The marred privacy injunction

It was no legal secret that BBC presenter and former political correspondent Andrew Marr had secured an injunction in early 2008, preventing newspapers from reporting details about his private life. But this week was the first time the private information he had tried to protect was directly linked to his name.

Marr had sought a privacy injunction in January 2008, resulting in an anonymity order (I’m hoping to acquire more information on the legal background in due course). Because of the order’s anonymous nature, it became known in the media as a super injunction (definition). Its existence was reported, however, and the Inforrm blog says the media’s complaint was with “the ‘anonymity’ provision, not a ‘super’ restriction on disclosing the injunction itself.”

Writing in the Independent in June 2008, Richard Ingrams described how Private Eye had made it public that Marr had taken out an injunction. Later on, Private Eye reported in issue 1246, in October 2009:

So it was last year when Andrew Marr won an injunction to stop the media revealing “private information” about him – and to stop them revealing that he’d stopped them. Marr himself was on record arguing against a judge-made privacy law and calling for a public debate on the subject.

This week Marr’s name has been publicly linked to the information the injunction protected, as reported in his interview with the Daily Mail. Marr initially sought the injunction because he believed he had fathered a child (a DNA test later showed it was not his) during an extra-marital affair with another journalist.

So why has Marr decided to reveal (nearly) all now? The Daily Mail has suggested that Private Eye threatened a legal challenge to the order and Marr chose to overturn his own injunction, rather than return to the courts. According to the Mail, Marr said:

“I did not come into journalism to go around gagging journalists … Am I embarrassed by it? Yes. Am I uneasy about it? Yes … I also had my own family to think about, and I believed this story was nobody else’s business.”

Ian Hislop, editor of Private Eye, who used his ‘Have I Got News For You’ appearance on Friday to question the legitimacy of recent privacy injunctions said, on Tuesday’s Radio 4 Today Programme:

“As a leading BBC interviewer who is asking politicians about failures in judgment, failures in their private lives, inconsistencies, it was pretty rank of him to have an injunction while working as an active journalist … I think he knows that and I’m very pleased he’s come forward and said ‘I can no longer do this'”

While Hislop made it clear that Private Eye was not in a financial position to challenge all super injunctions, he said:

“Here was a case that was quite important and should be challenged so I wasted the money challenging it.”

The BBC’s media correspondent Torin Douglas commented that Marr was in a different position from most claimants:

“He’s a special case. Because he is a journalist he felt particularly embarrassed. Others are not in the position where they think the freedom of the press is more important than privacy.”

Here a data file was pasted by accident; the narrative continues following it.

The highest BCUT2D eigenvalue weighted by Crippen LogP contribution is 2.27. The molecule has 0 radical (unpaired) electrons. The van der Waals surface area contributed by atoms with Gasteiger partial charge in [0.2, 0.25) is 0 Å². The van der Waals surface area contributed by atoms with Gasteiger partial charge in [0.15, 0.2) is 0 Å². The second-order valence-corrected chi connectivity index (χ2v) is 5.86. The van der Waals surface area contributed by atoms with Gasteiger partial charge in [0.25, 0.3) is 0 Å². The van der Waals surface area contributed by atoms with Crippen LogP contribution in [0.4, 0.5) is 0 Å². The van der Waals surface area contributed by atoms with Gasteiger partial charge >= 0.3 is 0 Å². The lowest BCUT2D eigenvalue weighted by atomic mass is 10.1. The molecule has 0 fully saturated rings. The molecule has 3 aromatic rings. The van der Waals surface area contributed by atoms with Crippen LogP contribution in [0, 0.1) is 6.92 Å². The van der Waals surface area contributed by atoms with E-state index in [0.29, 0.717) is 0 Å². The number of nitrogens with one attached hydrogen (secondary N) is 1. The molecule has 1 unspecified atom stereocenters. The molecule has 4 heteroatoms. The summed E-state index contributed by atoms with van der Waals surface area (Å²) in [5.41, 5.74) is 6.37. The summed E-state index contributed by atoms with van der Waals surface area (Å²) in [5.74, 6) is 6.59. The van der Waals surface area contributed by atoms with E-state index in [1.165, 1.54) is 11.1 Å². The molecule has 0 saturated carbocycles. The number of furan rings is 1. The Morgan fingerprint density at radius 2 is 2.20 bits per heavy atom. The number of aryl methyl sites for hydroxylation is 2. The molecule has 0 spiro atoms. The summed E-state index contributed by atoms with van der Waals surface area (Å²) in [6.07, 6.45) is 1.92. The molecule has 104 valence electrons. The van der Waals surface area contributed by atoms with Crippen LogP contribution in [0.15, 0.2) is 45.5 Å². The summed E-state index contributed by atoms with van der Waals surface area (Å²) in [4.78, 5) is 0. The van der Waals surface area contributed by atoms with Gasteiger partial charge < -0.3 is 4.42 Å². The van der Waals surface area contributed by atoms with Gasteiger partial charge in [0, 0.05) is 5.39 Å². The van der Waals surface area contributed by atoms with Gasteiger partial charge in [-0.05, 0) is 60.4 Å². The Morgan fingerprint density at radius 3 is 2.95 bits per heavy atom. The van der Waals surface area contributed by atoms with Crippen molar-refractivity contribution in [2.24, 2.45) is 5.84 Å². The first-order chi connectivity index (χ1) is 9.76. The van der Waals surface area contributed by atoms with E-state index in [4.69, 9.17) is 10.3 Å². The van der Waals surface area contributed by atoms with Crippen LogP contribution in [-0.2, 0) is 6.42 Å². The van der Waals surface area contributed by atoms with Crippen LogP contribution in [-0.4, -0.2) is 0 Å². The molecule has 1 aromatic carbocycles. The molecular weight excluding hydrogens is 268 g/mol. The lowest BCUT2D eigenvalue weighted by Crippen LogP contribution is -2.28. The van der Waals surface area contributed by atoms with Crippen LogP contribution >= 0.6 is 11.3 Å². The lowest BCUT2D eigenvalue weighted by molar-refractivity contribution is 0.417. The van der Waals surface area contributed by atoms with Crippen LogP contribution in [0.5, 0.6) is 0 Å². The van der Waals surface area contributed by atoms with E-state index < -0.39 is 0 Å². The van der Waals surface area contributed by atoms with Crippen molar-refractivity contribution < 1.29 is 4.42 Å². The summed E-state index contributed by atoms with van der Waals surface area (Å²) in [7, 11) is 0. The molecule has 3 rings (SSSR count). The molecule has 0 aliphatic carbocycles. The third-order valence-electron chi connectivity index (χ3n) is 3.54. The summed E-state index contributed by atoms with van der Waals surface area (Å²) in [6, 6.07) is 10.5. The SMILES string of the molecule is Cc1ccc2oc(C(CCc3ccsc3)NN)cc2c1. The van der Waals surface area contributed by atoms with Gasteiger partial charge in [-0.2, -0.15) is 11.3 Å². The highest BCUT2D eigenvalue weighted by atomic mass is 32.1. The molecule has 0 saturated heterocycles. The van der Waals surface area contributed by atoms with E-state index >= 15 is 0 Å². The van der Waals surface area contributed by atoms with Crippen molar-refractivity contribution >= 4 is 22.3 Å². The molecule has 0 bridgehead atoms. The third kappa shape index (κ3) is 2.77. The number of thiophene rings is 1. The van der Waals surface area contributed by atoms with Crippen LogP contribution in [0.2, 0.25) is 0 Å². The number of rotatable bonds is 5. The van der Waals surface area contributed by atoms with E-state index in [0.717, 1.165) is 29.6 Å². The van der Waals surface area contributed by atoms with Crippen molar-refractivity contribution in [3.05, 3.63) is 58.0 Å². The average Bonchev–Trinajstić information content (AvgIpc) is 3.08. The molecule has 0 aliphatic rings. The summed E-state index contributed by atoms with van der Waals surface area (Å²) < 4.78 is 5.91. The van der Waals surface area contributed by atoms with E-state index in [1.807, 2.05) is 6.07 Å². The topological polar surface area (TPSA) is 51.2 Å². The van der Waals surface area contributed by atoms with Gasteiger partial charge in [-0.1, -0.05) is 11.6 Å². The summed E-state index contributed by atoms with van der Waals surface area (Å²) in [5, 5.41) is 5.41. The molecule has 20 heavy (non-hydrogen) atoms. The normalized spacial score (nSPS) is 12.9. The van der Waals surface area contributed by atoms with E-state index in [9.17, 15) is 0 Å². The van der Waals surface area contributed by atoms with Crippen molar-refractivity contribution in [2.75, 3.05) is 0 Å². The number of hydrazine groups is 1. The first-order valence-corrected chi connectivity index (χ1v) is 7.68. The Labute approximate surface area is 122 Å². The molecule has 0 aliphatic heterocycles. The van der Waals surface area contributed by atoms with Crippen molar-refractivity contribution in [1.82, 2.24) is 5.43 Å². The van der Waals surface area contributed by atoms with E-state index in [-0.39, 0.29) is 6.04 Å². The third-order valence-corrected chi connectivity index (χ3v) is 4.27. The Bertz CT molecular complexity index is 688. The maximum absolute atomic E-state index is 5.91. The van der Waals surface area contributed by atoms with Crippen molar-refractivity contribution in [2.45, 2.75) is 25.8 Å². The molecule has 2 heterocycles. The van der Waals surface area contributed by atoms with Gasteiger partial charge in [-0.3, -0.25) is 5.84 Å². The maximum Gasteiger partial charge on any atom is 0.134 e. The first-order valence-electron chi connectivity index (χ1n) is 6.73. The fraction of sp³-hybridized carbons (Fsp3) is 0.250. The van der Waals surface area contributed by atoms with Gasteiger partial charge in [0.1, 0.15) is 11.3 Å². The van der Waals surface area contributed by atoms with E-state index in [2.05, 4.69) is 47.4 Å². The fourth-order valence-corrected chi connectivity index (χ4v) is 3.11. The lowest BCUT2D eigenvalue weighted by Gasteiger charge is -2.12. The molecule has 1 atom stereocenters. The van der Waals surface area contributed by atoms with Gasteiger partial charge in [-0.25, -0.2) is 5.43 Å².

Paul Staines, aka Guido Fawkes, was not the first person to point out the difficulty of Marr’s position when quizzing the former prime minister on his personal health issues. Marr, however, maintains that the facts protected in his privacy injunction were not in the public interest:

“I still believe there was, under those circumstances, no public interest in it.”

As media lawyer Mark Thomson noted on the Inforrm blog, the media chatter around privacy injunctions has intensified ahead of the first April bank holiday; whether another claimant unmasks themselves amid the Royal Wedding celebrations this weekend remains to be seen.

Further reading:

This entry was posted in media law, privacy, reporting restrictions, super injunctions and tagged , . Bookmark the permalink.

3 Responses to The marred privacy injunction

  1. Carl Gardner says:

    I don’t see how he was being hypocritical, myself.

    I don’t think being a journalist means you have to be opposed to privacy law, or take an oath not to use it yourself. You might as well say journalists should try to opt out of data protection law, or publish their own medical records and tax returns.

    If being a journalist did mean you had to oppose privacy law, then of course it would follow logically that you’d have to oppose the European Convention on Human Rights, which contains that privacy law. It also guarantees media freedom of course.

    Nor do I think using current privacy law is at odds with believing, or writing, that it should be different or made by someone else.

    This is nothing like the Naomi Campbell case, where the newspaper story about her directly proved she’d been telling “public lies” about illegal drug use, itself a matter of public interest. Marr hasn’t told any public lies as far as I know, and I’m not sure there’d be any public interest in his personal life even if he had.

  2. Lee says:

    ‘I don’t see how he was being hypocritical, myself.’

    Well I do, there will have been occasions when he’s been commenting about other people taking out injunctions, and his opinions would naturally be coloured by his own situation.

  3. Pingback: Law and Media Round Up – 2 May 2011 « Inforrm's Blog

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